I started out the year with the intention to have a really dedicated meditation practice and I’m happy to say that I have definitely achieved that. I begin each morning with a 10 minute meditation and I often add a mid-day 10-minute practice while I’m at work, as an opportunity to reset and reconnect before moving on with my day.
But when I think about meditation, I can’t help but think about the space in which we meditate and how we can set that up to best serve our practice, whether new or seasoned to the practice. Before I dive into that though, here’s all the places and ways in which I have meditated recently:
- Seated on a block in my living room
- Laying in my bed
- In a yoga class
- Seated on the floor of my office at work
- With candles lit / with no candles lit
- Diffusing essential oils / not diffusing essential oils
- In the morning / in the afternoon / in the evening
- With a mantra / without a mantra
- Doing a visualization / no visualization
…are you seeing the point I’m making with this? If not, let me be really clear…
You can meditate however, wherever, and whenever you want.
There is literally no perfect time, place, space, or way to do it. There’s no perfect way to do it.
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But even still, let’s dive into each a bit deeper…
In my experience, to think there is a perfect space to meditate is a joke. It is so individual and it takes practice to know what (and where) works for you. Would I prefer to meditate in a quiet space? Of course, but I can still do it when I’m lying on my yoga mat waiting for class to begin with people talking, walking, and slamming their mats down all around me. Do I prefer to do it at home where no one is going to barge in? Or course, but I can still shut my office door and people (mostly) know that means to leave me alone until I open it again.
You don’t need a special pillow or bolster either, though if you find them comfortable, then by all means, get one! You don’t need candles burning or aromatherapy while you meditate, but if they help you relax and breathe, then by all means, do it! You don’t need a fancy alter or journal, but if that helps you focus and set an intention, make that a part of your practice.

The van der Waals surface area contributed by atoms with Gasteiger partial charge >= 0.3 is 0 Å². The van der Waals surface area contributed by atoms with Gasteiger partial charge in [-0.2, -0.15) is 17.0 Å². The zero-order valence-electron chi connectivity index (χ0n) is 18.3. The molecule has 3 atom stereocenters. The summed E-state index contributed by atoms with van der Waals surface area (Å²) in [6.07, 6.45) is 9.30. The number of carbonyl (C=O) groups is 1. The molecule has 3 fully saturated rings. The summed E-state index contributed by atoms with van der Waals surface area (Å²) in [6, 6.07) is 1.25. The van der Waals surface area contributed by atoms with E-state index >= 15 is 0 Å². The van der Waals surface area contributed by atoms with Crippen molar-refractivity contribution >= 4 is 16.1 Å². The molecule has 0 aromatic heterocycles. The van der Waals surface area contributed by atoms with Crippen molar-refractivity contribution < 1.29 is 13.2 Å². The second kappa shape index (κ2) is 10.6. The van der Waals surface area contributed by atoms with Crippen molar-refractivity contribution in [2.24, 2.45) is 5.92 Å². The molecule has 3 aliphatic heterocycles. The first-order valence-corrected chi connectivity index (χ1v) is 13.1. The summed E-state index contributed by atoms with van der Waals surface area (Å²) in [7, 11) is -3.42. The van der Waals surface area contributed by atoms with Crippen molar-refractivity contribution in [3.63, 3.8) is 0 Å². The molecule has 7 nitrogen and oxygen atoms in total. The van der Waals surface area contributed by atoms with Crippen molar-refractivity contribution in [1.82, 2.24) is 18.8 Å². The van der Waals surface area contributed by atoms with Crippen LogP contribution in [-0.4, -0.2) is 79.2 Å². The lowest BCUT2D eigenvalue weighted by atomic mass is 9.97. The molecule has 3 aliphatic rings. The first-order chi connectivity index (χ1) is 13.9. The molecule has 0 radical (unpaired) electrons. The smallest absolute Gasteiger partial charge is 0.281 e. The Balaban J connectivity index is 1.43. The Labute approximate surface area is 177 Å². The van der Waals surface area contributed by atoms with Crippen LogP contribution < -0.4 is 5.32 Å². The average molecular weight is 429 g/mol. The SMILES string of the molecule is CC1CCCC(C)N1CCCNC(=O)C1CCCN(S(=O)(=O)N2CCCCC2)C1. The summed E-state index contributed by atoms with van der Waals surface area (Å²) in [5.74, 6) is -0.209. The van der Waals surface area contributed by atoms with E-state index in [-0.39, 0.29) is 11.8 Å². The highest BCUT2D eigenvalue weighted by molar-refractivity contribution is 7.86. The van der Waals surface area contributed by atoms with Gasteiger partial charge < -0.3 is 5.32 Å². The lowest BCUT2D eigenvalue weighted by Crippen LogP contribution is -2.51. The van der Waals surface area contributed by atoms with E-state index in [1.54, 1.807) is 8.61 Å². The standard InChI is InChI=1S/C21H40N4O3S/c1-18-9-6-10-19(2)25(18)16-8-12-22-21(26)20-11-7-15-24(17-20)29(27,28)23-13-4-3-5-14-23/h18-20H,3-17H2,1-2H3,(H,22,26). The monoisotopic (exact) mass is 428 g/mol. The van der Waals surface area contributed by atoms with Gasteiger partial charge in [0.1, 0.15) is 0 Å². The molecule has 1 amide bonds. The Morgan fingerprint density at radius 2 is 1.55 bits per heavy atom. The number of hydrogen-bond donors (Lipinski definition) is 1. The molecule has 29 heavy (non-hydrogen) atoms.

You don’t need a ton of time. I take 10 minutes, but if you only have 5 or if you happen to have 20, do what you can. Start where you are. Work from there. I get the feeling of “I don’t have enough time” and while I also know everyone says this already, you gain so much more time through meditation. I’m not sure how it happens, but it does. I always feel like I get my 10 minutes back and more every day.
When I tell a lot of my friends that I meditate, many of them say, “I’ve tried, but I can’t. I just can’t shut my mind off.” Guys, I get it; I can’t either. If you have ever told someone that, I’m sure they’ve responded with “yeah, that’s called meditation.” And while I bet it’s annoying to hear, it’s also TRUE. My mind doesn’t stop just because I’ve decided it’s time to meditate, instead, as those thoughts come up, I recognize them, and then I almost sort them into these little buckets in my mind: the remember this bucket, the irrelevant to anything bucket…and any other buckets that may be needed. Then, I take a deep breath and go back to my mantra, focusing on my breath, or my visualization, whatever the technique may be that I decided to focus on that day.
At the end of the day, what I want you to realize is that meditation is a personal practice. What works for me may not be what works for you and that’s okay. And it’s important to note that for some, meditation may not even be sitting in silence, it may mean running or swimming or walking or fishing, or something that allows you to just quiet your mind and BE and BREATHE in that moment. I find meditation in many ways (including running, walking, and yoga), but I find a more traditional approach to be where I see the biggest benefits.
Have you tried meditation?